In the recent case of Upton-Hanson Architects v Gyftaki the Claimant resigned and claimed constructive dismissal following a dispute over annual leave. The employer had failed to decide whether the Claimant had sufficient annual leave to take a holiday until late on the day before travel, so the Claimant decided to travel in any event. She was subsequently suspended and brought a claim for breach of the implied duty of mutual trust and confidence.
The employer stated in the ET3 that constructive dismissal was denied and simply stated ‘save as expressly admitted, all the Claimant’s claims are denied in their entirety.’
The employer had therefore failed to identify a potentially fair reason for dismissal and the burden of proof for this is with the employer.
Whilst blanket denials have their place in responses, such as when claims are so badly articulated it is unclear what claims are being made, where specific claims are clearly made the response must clearly deal with the issues raised in the ET1 otherwise there will be a risk that the entire claim could be lost as a result.
In August it was held by the ET that the Financial Conduct Authority (FCA) had discriminated against an employee because of his disability.
In the case of Cunningham v FCA, the Claimant (a solicitor) developed chronic kidney disease and upper arm difficulties, both of which constituted a disability. Reasonable adjustments to working hours were made to allow the Claimant to return to work in December 2016. The Claimant also requested that he no longer worked on a particularly important case (known as case G) to make his workload more manageable and less pressured whilst health investigations continued. This request was not facilitated by the FCA. The Claimant was ambitious and applied (but failed to achieve) a promotion that involved running case G. Although he did not achieve the promotion, he remained involved with the case and was required to write a report on the case for the board.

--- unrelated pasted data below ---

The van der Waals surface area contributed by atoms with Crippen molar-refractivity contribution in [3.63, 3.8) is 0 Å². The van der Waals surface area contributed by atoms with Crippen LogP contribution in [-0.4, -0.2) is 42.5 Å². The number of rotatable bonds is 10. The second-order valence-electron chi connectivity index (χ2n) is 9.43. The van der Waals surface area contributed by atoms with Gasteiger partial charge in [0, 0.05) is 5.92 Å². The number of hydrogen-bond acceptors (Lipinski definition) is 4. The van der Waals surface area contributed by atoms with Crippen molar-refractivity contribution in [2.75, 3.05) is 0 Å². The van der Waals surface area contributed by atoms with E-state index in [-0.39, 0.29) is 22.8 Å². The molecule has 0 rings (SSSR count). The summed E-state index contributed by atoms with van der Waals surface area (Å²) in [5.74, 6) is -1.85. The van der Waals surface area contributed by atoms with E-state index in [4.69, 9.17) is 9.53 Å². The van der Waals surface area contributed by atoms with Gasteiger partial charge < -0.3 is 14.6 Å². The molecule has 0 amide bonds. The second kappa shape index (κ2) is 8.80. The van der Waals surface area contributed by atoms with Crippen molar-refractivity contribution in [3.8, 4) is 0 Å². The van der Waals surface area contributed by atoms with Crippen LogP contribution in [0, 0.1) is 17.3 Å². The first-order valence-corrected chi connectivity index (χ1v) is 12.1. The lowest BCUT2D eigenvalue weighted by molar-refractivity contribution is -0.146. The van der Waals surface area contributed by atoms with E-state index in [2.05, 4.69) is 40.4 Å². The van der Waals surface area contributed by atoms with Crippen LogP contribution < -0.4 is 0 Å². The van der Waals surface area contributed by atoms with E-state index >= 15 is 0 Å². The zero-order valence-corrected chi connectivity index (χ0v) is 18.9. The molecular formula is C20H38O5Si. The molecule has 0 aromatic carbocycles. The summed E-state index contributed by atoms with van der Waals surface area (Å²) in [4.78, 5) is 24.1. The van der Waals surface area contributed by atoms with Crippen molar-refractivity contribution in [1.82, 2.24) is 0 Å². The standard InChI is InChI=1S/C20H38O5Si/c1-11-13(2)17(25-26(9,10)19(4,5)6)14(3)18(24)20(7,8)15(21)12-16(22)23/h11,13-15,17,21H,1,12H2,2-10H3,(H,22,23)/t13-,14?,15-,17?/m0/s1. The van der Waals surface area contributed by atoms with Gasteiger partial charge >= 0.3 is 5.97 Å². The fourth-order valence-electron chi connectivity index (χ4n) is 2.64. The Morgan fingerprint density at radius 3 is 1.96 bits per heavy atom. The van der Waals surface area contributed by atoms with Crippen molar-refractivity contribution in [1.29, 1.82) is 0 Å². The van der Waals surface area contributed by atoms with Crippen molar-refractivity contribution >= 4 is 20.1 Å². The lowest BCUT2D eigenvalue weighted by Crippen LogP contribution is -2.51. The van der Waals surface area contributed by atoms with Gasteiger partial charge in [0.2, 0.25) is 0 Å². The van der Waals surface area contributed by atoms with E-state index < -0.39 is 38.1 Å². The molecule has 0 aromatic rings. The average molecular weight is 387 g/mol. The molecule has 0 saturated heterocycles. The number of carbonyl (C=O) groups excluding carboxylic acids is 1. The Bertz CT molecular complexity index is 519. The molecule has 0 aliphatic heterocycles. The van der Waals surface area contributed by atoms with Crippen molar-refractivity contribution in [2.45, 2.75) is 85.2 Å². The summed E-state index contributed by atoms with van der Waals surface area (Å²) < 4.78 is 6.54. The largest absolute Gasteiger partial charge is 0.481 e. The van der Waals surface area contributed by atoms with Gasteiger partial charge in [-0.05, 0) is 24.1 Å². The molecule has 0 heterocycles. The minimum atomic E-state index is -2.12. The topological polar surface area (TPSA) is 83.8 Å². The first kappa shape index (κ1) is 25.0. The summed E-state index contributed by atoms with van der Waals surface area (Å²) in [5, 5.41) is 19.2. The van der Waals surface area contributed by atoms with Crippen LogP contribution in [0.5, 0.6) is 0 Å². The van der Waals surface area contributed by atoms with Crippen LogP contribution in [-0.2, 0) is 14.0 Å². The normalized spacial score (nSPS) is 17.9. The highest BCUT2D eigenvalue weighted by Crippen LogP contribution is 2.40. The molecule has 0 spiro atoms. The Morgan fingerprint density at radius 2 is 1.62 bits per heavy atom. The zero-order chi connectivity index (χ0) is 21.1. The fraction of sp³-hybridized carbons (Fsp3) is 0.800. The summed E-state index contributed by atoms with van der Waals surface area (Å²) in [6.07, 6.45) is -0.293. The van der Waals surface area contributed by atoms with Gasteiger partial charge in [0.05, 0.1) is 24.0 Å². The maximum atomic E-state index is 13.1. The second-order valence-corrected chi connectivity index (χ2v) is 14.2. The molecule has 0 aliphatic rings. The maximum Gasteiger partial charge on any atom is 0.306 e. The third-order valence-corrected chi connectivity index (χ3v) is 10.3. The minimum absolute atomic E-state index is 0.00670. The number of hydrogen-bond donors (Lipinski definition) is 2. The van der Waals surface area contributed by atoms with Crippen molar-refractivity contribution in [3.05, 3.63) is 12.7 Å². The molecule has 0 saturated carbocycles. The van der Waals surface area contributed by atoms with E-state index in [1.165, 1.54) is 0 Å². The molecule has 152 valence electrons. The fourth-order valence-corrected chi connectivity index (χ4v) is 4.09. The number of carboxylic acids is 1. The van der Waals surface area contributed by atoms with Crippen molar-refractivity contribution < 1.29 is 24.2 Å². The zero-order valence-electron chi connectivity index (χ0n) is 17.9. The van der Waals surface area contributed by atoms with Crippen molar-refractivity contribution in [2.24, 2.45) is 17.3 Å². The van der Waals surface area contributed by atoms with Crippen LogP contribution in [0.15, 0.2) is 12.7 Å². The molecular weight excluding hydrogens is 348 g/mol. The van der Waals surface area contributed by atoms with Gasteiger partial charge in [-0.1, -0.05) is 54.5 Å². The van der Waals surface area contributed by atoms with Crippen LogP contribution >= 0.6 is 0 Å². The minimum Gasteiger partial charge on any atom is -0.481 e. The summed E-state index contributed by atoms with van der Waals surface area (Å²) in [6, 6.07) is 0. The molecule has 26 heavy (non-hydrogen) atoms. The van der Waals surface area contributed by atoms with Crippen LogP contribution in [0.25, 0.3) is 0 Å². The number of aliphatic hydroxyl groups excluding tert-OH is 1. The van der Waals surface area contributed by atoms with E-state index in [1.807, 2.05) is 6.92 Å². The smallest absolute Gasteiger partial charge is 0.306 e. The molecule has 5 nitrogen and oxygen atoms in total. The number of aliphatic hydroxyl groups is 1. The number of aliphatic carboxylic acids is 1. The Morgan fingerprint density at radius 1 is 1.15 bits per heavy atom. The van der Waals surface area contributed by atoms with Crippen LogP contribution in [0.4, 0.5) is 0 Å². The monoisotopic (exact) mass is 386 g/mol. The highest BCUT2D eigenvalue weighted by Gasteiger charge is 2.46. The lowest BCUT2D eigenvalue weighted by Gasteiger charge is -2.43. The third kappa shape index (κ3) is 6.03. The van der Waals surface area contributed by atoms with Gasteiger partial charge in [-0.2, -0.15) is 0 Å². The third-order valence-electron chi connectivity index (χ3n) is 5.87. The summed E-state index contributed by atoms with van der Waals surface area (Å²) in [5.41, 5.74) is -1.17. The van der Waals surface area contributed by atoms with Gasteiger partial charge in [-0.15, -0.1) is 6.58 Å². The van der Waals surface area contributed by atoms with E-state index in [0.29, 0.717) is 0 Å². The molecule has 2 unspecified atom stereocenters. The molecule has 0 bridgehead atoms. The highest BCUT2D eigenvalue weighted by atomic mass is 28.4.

The report was criticised by his line manager and was raised as an issue in his appraisal in which he was given a rating of one (requiring improvement). This did not take into account the impact of his disability nor the fact that the Claimant had asked to be removed from case G because of his ill health. It was held that this was discrimination on the grounds of disability.
This case serves as a reminder for employers that reasonable adjustments should be considered in respect of any aspect of the work environment, including excessive pressure on an individual, and may require consideration of the reallocation of workload accordingly. If specific work is considered a fundamental element of a role this should be made clear to those concerned and a record made of this fact to provide a degree of protection should the decision be analysed in the future by a tribunal.
As those who have been involved with ET claims will be aware, ACAS provides a free compulsory conciliation service to the parties.
Engaging constructively with this process can reap rewards for employers, particularly when facing spurious unfounded claims as conciliators will often provide the Claimant with an objectively honest view of their case. Often this process assists to resolve matters as reflected in the annual report for 2018, with over 51% of claims being settled and nearly 18% withdrawn.
The appetite overall for early conciliation has increased by more than 20% on last year with 133,000 cases prior to claims being lodged, with only a quarter of these cases subsequently being lodged.